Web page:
Dear Money Mentor is designed to answer common consumer banking questions and offer guidance to improve financial wellbeing. Read on for tips and expert advice from Nancy Smock, branch manager, and Anthony Marengo, branch assistant manager.
When it comes to money, everyone has their own list of financial goals and ideas for how to achieve them. But whether success means saving for a trip or saving for retirement, there’s one thing everyone has in common. We all must start somewhere. Let’s break down tactics for setting your own goals, as well as monitoring your progress and course-correcting after a setback.
No two people are the same, and neither are their financial journeys and situations. To set your goals, start by asking yourself the following questions:
Your answers will prep you to better define your financial goals.
Money milestones vary from person to person. Generally, financial goals fit into three categories: short-, mid-, and long-term.
Short-term financial goals satisfy more immediate needs and wants. For example, creating an emergency fund in case you lose your job, paying off debt or saving for a trip to Europe.
Mid- and long-term financial goals might be bigger life events. Some examples include saving for a new house, remodeling the basement or putting money aside for a child’s college tuition. Saving for retirement is a big long-term goal for many people. But perhaps you have other ideas in mind as well, such as establishing a trust fund for beneficiaries.
Financial goals are a personal decision, and there is no one-size-fits-all approach.
Before you’re able to determine what you can save every month, start tracking. You need to examine how much money you’re making compared to what you’re spending. Whether it’s a spreadsheet, your bank’s website or third-party app, find a tracker that works for you. Make note of every dollar that comes into and leaves your bank accounts.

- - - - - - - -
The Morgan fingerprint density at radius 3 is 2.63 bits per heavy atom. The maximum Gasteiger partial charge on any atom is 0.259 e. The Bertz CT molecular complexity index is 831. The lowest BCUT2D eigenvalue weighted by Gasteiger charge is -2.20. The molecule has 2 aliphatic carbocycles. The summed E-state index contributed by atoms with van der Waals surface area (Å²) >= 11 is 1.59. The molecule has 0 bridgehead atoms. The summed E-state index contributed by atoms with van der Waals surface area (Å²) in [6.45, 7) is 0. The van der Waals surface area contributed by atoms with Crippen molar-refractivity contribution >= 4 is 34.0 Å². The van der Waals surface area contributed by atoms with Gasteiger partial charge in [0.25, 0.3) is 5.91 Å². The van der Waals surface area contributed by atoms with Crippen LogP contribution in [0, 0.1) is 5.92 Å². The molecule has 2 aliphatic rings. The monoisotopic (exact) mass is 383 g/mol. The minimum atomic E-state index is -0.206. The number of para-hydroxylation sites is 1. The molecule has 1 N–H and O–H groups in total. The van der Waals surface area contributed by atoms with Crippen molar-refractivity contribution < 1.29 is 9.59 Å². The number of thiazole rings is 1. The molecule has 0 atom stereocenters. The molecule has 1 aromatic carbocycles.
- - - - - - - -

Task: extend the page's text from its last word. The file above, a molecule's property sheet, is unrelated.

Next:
Pro tip: Set up multiple savings accounts to better visualize your progress toward each of your goals.
Many people have an all or nothing mentality when it comes to saving and set lofty financial goals. While well-intentioned, it’s not realistic to maintain. Once you know how much you’re bringing in every month and the amount needed to pay bills, it’s time for a decision.
Pick a percentage you know you can save and stick to it. Start with 5 percent, working your way up to 8 or 10 percent as your budget allows.
Every time you get a paycheck, pay yourself first. Before designating money for bills, groceries and other expenses, first deposit the amount determined above into a 401(k), IRA, or another type of savings account. Better yet, talk to a banker about setting up an automatic transfer. That way, it becomes a task you don’t even have to think about.
At least once a month, review your income, spending, debt and savings to evaluate the progress on your goals.
Are you hitting your targets? If not, look through your transactions for clues on how you could improve. Do you need to buy that $5 coffee every day, or could that money be reallocated to your savings account? Can you hold off on purchasing a new phone until you’ve saved up the money?
Referring back to your short-, mid-, and long-term financial goals frequently can help keep you in check.
Life happens. From your car breaking down to an emergency trip to the vet, unexpected expenses are bound to crop up. In fact, you should plan on it. While frustrating, it’s important to not let these events derail your progress.
If necessary, temporarily decrease the amount you’re saving with a deadline to get back on track. For example, if you’re setting aside $50 every paycheck for short-term financial goals, cut back to $25 per paycheck. And then plan to increase that number to $50 again in six months.
Ready to set and track your own financial goals? Get started by downloading this worksheet.